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Improve and promote the health of mothers and babies

03 August 2020

An internationally renowned obstetrician, Professor Lesley McCowan, CNZM, has worked tirelessly to improve and promote the health of mothers and babies.

“I really enjoyed science, I loved biology,” Professor McCowan says when asked about the decision to pursue a career in medicine. “It just seemed like the obvious career pathway.

“Everyone says they want to help other people, and for me that was a factor as well.

“And I received great support from some excellent role models at school and then again when I got to medical school I received very good mentoring and support from clinicians and academics in the department of obstetrics and gynaecology.

“I liked the combination of medicine and surgery, and the ability to make a difference in the lives of mothers and their babies.”

Distinguished career

A member of Te Kāhui Oranga ō Nuku, Professor McCowan is a sub-specialist in Maternal Fetal Medicine who became Head of the Department of Obstetrics and Gynaecology at the University of Auckland in 2009. In 2011 she received a New Year’s Honour (Officer of New Zealand Order of Merit) for services to health and in 2016  received an additional New Year’s Honour (Companion of the New Zealand Order of Merit) .

Her clinical work is in high risk pregnancy especially preeclampsia, fetal growth restriction and stillbirth . For many years she has chaired the National Women’s Hospital perinatal mortality review process. She was a founding member of the NZ National Perinatal and Maternal Mortality Review Committee, which reports annually on perinatal and maternal  mortality in New Zealand.

She led the Auckland Stillbirth Study that reported for the first time that women who went to sleep lying on their back from 28 weeks of pregnancy had an approximate three-fold increase in risk of late stillbirth. These research findings were then confirmed in a New Zealand wide study, an Australian study and an international individual participant data meta-analysis.

This led to the nation-wide campaign called Sleep on Side; Stillbirth Prevention Campaign.

She has more than 200 peer reviewed publications and has presented at many international conferences during her career.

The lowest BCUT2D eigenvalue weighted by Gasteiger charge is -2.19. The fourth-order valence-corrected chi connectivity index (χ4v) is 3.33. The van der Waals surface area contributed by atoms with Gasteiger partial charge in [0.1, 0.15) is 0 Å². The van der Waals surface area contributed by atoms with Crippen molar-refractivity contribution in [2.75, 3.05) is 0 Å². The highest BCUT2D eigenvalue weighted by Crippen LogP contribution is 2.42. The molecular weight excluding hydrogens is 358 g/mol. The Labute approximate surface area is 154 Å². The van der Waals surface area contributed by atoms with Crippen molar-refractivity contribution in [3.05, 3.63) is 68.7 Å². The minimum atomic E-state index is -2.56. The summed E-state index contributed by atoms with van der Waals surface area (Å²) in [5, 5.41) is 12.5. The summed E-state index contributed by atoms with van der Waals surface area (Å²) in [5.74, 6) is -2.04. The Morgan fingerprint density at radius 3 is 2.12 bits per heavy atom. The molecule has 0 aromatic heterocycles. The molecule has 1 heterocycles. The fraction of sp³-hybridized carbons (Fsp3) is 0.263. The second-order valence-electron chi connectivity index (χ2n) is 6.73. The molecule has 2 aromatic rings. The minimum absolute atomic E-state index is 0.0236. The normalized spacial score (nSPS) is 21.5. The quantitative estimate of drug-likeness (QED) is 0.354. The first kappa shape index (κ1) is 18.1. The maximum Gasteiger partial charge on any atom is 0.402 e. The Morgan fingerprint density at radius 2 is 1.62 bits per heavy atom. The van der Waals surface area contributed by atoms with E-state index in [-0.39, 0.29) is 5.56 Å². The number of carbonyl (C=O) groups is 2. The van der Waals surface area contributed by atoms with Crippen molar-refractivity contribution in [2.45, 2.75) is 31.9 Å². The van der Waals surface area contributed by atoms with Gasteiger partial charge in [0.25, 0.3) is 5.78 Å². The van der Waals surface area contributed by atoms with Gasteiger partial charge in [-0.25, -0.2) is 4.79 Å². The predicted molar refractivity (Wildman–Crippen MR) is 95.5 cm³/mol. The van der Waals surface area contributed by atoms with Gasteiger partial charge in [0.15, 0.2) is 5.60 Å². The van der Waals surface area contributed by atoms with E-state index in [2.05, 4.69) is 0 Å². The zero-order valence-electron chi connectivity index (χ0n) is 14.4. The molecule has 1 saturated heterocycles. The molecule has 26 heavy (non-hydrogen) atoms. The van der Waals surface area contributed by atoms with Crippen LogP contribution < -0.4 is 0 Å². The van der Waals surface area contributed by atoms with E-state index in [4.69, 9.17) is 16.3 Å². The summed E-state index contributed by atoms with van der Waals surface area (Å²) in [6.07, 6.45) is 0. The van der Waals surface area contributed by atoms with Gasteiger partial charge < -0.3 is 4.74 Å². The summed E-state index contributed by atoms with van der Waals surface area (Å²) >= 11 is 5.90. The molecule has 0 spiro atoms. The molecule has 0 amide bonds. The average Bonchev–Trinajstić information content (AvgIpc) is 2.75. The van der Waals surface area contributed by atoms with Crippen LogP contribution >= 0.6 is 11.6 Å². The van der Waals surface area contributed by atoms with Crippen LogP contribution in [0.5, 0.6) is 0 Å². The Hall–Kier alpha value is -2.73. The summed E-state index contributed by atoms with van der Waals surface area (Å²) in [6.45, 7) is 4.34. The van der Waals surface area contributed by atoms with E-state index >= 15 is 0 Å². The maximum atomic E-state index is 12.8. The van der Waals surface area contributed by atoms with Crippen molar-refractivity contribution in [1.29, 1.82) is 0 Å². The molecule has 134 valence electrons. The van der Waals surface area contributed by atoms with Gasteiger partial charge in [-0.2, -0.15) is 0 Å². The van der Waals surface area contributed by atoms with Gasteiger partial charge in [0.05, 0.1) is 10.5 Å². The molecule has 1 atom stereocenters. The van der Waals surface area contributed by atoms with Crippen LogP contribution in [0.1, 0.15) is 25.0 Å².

“Follow your passion,” Professor McCowan replies when asked what her advice would be to trainees or new Fellows starting out their careers in obstetrics and gynaecology.

“Do what you love and think about how you will get to your end result.”

She has a special message for female members. “Women in obstetrics and gynaecology can achieve just as well as their male counterparts. Some women may get frustrated because it may take a bit longer as they may have to take time out of the workforce due to family commitments, but they need to keep that work/life balance and keep focused on the end result.”

Te Kāhui Oranga ō Nuku and He Hono Wāhine

Professor McCowan says these committees have an important role to play advocating for improved equity in women’s health in New Zealand. “I am really proud of the work that is being done with an overarching focus on reducing inequities.”
 
“We have outstanding people on these New Zealand committees; great role models and highly-respected members of the profession.”

She adds: “I would urge trainees and Fellows to become engaged with the College, if you really want to make a difference for women, mothers and whānau and support your colleagues, then this is an ideal opportunity.”

Enjoying the outdoors

Along with spending time with her family, Professor McCowan rattles off some outdoor activities when asked what she enjoys outside of work: gardening, boating, fishing, paddle boarding, and cycling. “We certainly enjoy our New Zealand  life-style outside of medicine,” she says.


Professor McCowan loves fishing



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